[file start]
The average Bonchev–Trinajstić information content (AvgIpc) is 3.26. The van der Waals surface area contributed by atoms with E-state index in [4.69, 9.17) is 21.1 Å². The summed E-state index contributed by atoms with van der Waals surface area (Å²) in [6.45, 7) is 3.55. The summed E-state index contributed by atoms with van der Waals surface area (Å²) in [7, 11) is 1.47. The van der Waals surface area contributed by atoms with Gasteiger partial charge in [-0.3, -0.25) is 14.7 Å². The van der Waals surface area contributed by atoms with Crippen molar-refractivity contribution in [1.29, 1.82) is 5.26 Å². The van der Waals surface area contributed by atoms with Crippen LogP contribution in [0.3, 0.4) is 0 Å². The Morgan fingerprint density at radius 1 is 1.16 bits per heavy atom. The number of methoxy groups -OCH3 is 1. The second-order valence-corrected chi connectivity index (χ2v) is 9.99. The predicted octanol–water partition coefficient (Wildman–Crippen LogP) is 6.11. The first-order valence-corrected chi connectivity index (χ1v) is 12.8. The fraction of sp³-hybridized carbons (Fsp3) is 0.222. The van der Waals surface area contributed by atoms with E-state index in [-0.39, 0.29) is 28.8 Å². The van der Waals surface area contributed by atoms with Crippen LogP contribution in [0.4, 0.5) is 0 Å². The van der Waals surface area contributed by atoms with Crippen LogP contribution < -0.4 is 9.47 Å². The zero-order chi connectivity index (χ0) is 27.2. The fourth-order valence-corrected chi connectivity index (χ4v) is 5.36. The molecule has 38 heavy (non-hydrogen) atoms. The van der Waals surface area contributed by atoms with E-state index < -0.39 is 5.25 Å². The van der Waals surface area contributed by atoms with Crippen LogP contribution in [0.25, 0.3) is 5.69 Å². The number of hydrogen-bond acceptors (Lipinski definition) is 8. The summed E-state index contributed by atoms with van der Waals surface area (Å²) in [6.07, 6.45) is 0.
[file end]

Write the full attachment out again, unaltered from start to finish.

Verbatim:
The average Bonchev–Trinajstić information content (AvgIpc) is 3.26. The van der Waals surface area contributed by atoms with E-state index in [4.69, 9.17) is 21.1 Å². The summed E-state index contributed by atoms with van der Waals surface area (Å²) in [6.45, 7) is 3.55. The summed E-state index contributed by atoms with van der Waals surface area (Å²) in [7, 11) is 1.47. The van der Waals surface area contributed by atoms with Gasteiger partial charge in [-0.3, -0.25) is 14.7 Å². The van der Waals surface area contributed by atoms with Crippen molar-refractivity contribution in [1.29, 1.82) is 5.26 Å². The van der Waals surface area contributed by atoms with Crippen LogP contribution in [0.3, 0.4) is 0 Å². The Morgan fingerprint density at radius 1 is 1.16 bits per heavy atom. The number of methoxy groups -OCH3 is 1. The second-order valence-corrected chi connectivity index (χ2v) is 9.99. The predicted octanol–water partition coefficient (Wildman–Crippen LogP) is 6.11. The first-order valence-corrected chi connectivity index (χ1v) is 12.8. The fraction of sp³-hybridized carbons (Fsp3) is 0.222. The van der Waals surface area contributed by atoms with E-state index in [-0.39, 0.29) is 28.8 Å². The van der Waals surface area contributed by atoms with Crippen LogP contribution in [0.4, 0.5) is 0 Å². The van der Waals surface area contributed by atoms with Crippen LogP contribution < -0.4 is 9.47 Å². The zero-order chi connectivity index (χ0) is 27.2. The fourth-order valence-corrected chi connectivity index (χ4v) is 5.36. The molecule has 38 heavy (non-hydrogen) atoms. The van der Waals surface area contributed by atoms with E-state index < -0.39 is 5.25 Å². The van der Waals surface area contributed by atoms with Crippen LogP contribution in [0.25, 0.3) is 5.69 Å². The number of hydrogen-bond acceptors (Lipinski definition) is 8. The summed E-state index contributed by atoms with van der Waals surface area (Å²) in [6.07, 6.45) is 0.